Take the case of Wasiu Fashina, who has donated $7,660 to Brown. Campaign disclosures don’t list Fashina’s job, stating only that a “good faith effort” was made to identify his occupation. Fashina is Brown’s chief financial officer.
Attempts to cross-check the list of Brown’s campaign donors with a list of employees proved difficult. The Tribune requested ZIP code information for county employees under the state open records law, but the county has denied those requests.
A comparison of campaign donation reports and county payroll records shows that 333 contributors have the same names as current and former Brown workers. That comparison suggests employees could have given as much as $115,000 more to Brown’s political fund.
In addition, politicians are not required to list contributors who gave less than $150 in a year. Several current and former Brown employees have told the Tribune they regularly made such contributions after being solicited.
The Tribune also found more than $75,000 in contributions from relatives of workers in Brown’s office.
Munoz also has criticized Brown for taking $21,500 from the company that runs the circuit clerk office’s limited electronic filing system and its owners.
On-Line Information Systems has handled 2,838 filings — a tiny fraction of the hundreds of thousands of civil case motions filed each year — since Brown hired the firm nearly three years ago.
Brown and the firm say they are waiting for the Illinois Supreme Court‘s go-ahead to expand the program — nearly a year after Brown mistakenly announced that her office had the OK.
One of the key criteria is “fees that are reasonable and in the public interest,” said Joseph Tybor, a Supreme Court spokesman. Cook County’s chief judge also must sign off.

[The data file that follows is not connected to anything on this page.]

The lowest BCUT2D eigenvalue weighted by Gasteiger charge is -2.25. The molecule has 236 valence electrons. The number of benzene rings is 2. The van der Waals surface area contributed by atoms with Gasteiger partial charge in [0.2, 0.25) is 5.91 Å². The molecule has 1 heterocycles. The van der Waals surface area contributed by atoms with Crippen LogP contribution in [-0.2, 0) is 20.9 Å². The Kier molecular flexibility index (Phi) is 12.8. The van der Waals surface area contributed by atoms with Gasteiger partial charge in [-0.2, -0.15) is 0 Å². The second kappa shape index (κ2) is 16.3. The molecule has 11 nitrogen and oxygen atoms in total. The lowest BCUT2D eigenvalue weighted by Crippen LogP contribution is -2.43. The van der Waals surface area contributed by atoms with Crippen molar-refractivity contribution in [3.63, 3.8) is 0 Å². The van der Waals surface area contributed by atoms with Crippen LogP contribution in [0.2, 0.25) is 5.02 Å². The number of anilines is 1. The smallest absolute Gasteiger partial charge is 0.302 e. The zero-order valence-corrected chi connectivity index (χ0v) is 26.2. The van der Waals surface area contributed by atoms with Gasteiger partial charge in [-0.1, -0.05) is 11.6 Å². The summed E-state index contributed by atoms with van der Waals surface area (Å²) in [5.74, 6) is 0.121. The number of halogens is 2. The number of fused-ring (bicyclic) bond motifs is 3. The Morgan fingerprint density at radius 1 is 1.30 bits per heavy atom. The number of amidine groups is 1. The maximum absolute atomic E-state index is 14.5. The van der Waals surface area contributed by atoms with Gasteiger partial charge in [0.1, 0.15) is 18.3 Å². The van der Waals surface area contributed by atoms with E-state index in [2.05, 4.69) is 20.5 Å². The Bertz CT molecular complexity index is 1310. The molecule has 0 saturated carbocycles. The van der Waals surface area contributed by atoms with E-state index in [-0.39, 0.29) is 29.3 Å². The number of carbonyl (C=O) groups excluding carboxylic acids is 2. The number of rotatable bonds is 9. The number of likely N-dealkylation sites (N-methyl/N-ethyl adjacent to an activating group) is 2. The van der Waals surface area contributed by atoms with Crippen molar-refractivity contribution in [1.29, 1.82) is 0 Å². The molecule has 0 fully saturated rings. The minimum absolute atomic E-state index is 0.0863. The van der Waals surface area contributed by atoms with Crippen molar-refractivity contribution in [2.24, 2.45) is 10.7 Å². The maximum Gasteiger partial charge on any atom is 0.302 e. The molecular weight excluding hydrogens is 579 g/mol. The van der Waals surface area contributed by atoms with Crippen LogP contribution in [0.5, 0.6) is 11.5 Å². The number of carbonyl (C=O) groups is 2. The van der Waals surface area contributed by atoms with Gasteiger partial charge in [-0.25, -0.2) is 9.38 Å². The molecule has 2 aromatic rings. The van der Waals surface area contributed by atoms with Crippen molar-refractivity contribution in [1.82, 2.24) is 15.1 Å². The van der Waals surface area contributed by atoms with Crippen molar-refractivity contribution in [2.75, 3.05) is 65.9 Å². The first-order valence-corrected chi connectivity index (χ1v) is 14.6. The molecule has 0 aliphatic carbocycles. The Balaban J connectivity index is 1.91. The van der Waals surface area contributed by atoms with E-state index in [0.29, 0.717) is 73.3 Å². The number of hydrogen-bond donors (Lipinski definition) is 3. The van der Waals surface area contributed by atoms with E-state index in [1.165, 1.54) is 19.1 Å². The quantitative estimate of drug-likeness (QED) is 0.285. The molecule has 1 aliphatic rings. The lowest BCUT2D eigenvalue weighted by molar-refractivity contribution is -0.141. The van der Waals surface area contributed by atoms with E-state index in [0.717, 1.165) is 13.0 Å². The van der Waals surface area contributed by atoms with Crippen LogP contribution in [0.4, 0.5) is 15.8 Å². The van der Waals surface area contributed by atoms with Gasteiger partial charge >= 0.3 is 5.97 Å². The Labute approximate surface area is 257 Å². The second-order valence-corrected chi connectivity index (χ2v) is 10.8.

The financial setup under Brown’s deal would prove more costly to those who use it than e-filing systems elsewhere.
Nearly all case filings carry a filing fee of $4.95 and a credit card fee of at least $1. The company keeps about a third of the $4.95 fee, paying a portion to a minority subcontractor. The other two-thirds goes to the county. If the county fully expanded e-filing, millions of dollars would flow to Brown’s office and On-Line Information Systems.
By contrast, there is no extra cost to file electronically in DuPage County, where 74,850 documents were handled that way last year alone, about 74 percent of civil cases. The county pays less than $10,000 a year to i2File Corp. to handle the filings.
Brown counters Munoz’s criticism on campaign contributions by pointing to the alderman’s campaign donations from a utility company that recently agreed to shutter its pollution-spewing power plants in Chicago.
Munoz said the $35,475 his campaign fund received from Midwest Generation, which owns the coal-fired Crawford power plant in the Little Village neighborhood he represents, did not stop him from co-sponsoring an ordinance that could have forced it to shut down operations.
As that threat lurked in the background, Emanuel hammered out a deal with Midwest under which it will close Crawford by the end of 2014.